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Home :: Archive :: 1995 :: November ::
Re: Performance Styles and The Prince of Wales
Shakespeare Electronic Conference, Vol. 6, No. 0888. Thursday, 10 November 1995.
 
(1)     From:   Fran Teague <
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        Date:   Wednesday, 08 Nov 95 18:14:16 EST
        Subj:   Re: SHK 6.0883  Re: Performance Styles
 
(2)     From:   Harry Hill <HILHAR@CONU2.BITNET>
        Date:   Thursday, 09 Nov 1995 07:09:23 -0400 (EDT)
        Subj:   Re: SHK 6.0883  Re: Performance Styles
 
(3)     From:   W. L. Godshalk <
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        Date:   Wednesday, 08 Nov 1995 22:42:33 -0500 (EST)
        Subj:   Re: SHK 6.0883  Re: Performance Styles
 
(4)     From:   Terence Hawkes <
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        Date:   Friday, 10 Nov 1995 12:37:46 GMT
        Subj:   Re: De-Canonization
 
(5)     From:   Valerie Gager <
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        Date:   Friday, 10 Nov 95 12:19:00 PST
        Subj:   The Prince of Wales
 
 
(1)----------------------------------------------------------------------------
From:           Fran Teague <
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Date:           Wednesday, 08 Nov 95 18:14:16 EST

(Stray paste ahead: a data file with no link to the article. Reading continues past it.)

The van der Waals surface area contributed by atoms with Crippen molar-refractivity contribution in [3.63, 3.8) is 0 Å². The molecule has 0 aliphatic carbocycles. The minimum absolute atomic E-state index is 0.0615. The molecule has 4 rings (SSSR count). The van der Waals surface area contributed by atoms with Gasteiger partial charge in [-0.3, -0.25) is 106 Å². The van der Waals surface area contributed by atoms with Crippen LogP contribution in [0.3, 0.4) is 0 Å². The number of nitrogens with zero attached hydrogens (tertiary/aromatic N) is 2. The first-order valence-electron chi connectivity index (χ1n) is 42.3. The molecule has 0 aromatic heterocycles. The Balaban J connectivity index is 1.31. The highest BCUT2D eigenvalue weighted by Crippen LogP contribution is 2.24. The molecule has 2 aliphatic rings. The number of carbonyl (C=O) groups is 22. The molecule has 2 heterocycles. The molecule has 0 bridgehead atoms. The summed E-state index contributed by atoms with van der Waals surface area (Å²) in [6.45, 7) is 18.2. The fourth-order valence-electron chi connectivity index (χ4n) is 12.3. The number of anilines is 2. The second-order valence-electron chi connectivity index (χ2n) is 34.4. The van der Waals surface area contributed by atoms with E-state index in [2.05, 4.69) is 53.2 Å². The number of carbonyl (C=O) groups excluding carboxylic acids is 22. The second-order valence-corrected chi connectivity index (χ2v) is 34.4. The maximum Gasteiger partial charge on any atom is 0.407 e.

Subject: 6.0883  Re: Performance Styles
Comment:        Re: SHK 6.0883  Re: Performance Styles
 
Hooray for David Jackson and his remarks on acting style. He's absolutely right
that a good actor will do a careful job intellectually as well as a daring job
emotionally no matter what sort of training or where that actor was born. It's
also refreshing to be reminded of the rich variety of interpretations that
performers bring into being.
 
(2)----------------------------------------------------------------------------
From:           Harry Hill <HILHAR@CONU2.BITNET>
Date:           Thursday, 09 Nov 1995 07:09:23 -0400 (EDT)
Subject: 6.0883  Re: Performance Styles
Comment:        Re: SHK 6.0883  Re: Performance Styles
 
Of course, British actors were pretty suspect in Canada for some years as
reminders of an elitist colonial past where English accents, withg all their
strange and unfulfilled vowels that were basically an imitation of Buckingham
Palace and BBC, were maintained or fabricated north of the US.
 
I remember being told, when auditioning for the flute-voiced Hungarian/Canadian
John Hirsch at Stratford, not "to do that rolling rrrr stuff", a particular
bete noire with him. Since that brave day, it has been my accent [Aberdeen
through Edinburgh and Southwark with the inverted R of the New World] that has
made directors hesitate before taking the casting plunge. Yesterday I began
dubbing a German television series into the "merkin" we are all in those
studios encouraged to talk, it was decided that my regular character, an obese
captain of a customs vessel, would be safer in some accent between Poland and
Liechtenstein, as my occasional Scotish vowel [the oo is the hardest for me. by
the way] would be likely to confuse the viewing public in the U.S.
 
Onstage, however, we have perhaps reached the point that "minority" colours and